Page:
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Welcome to NerdWallet’s Smart Money podcast, where we answer your real-world money questions.
This week’s episode starts with a discussion of the GameStop frenzy and what we learned from it.
Then we pivot to this week’s question, from Kim in the Bay Area, who writes, “I am 26 and just moved in with my boyfriend at the beginning of the pandemic. We live in the Bay Area where the cost of living is not cheap. We were both lucky enough to have stable jobs and a steady income during the pandemic. But we are trying to get a better handle on our budgeting and begin planning for the future. My first question is, how do you start discussing finances with your partner? Are there any strategies or tools you recommend? We sat down multiple times to try to figure out our finances but get overwhelmed every time and don't really know where to start. What are some topics we should make sure to cover in these conversations? My second question is how do couples begin to save and budget for both a wedding and a house? My partner and I would like to eventually have a wedding and also buy a home. But these two goals feel so expensive and unattainable. Our families are not in a place where they can help us pay for these things. So how do we begin to financially prepare for these big life events?”
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When you’re not in the habit of discussing money with a partner, it can be challenging to get started, as Kim has experienced. But it is necessary. Money conversations can , but with practice, you and your partner will grow more comfortable with it. You can start with something as simple as groceries — who shops, who pays, who cooks — and whether expenses should be split 50/50 or divided according to income. There aren’t right or wrong answers here, but it’s important to be clear and for both parties to understand.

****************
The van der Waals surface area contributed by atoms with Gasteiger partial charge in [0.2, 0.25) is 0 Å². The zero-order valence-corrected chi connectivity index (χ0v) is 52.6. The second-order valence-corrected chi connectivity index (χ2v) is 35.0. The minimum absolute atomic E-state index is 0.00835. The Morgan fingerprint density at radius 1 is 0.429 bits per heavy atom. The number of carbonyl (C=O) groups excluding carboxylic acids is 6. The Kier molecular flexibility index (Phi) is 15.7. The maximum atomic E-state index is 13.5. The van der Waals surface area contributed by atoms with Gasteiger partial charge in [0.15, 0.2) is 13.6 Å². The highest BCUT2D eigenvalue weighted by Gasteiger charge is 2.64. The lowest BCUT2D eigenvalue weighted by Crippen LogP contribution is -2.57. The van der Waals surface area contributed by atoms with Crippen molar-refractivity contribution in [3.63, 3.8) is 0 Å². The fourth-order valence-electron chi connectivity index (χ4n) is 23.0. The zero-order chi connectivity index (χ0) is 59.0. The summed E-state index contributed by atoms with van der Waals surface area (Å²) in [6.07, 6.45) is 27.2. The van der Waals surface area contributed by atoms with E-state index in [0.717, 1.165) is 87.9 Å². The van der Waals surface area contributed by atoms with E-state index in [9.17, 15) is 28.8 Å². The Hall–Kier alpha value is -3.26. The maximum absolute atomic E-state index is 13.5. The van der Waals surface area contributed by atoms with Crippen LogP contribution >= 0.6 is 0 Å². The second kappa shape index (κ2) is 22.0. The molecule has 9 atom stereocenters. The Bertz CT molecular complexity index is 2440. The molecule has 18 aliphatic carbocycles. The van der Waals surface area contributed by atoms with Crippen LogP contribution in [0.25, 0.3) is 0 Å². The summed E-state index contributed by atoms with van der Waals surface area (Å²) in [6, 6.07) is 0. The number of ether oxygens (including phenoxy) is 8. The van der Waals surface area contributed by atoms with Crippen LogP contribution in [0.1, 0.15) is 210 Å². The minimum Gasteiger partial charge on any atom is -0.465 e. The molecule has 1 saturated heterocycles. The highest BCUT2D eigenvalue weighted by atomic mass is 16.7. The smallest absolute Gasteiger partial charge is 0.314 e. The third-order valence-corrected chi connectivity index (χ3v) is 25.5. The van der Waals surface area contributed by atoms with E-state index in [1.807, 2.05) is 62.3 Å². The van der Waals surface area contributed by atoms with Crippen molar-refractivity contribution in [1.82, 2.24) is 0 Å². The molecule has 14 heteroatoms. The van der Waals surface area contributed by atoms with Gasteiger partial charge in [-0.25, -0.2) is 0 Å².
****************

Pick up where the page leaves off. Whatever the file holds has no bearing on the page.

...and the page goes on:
You also don’t have to decide every single thing at once. It’s really overwhelming if you’re trying to figure out a day-to-day budget, plus savings, insurance and more in one giant summit. You can even put on your calendar and break it down into the topic you’ll discuss — rent and utilities this week, saving for a new couch next week. Try making it manageable and small.
If you have a or a down payment, calculate the big number that is your goal, and then work backwards to figure out how much you need to save. If the amount is not realistic, you can either put off your goal date or scale down your goal amount to make your goal achievable. And check in often to monitor your progress, make sure you’re still on the same page or tweak your goals as your needs and circumstances change.
Start with the basics. When you're first managing money with a partner, have conversations about where your money is going now, then move on to your goals and how to achieve them.
Fight the overwhelm. Break bigger tasks down into smaller ones.
Work backward. Figure out how much you need for a goal and by when, then work backward to figure out how much you need to save each month. Adjust as necessary to accommodate multiple goals.
Have a money question? Text or call us at 901-730-6373. Or you can email us at . To hear previous episodes, return to the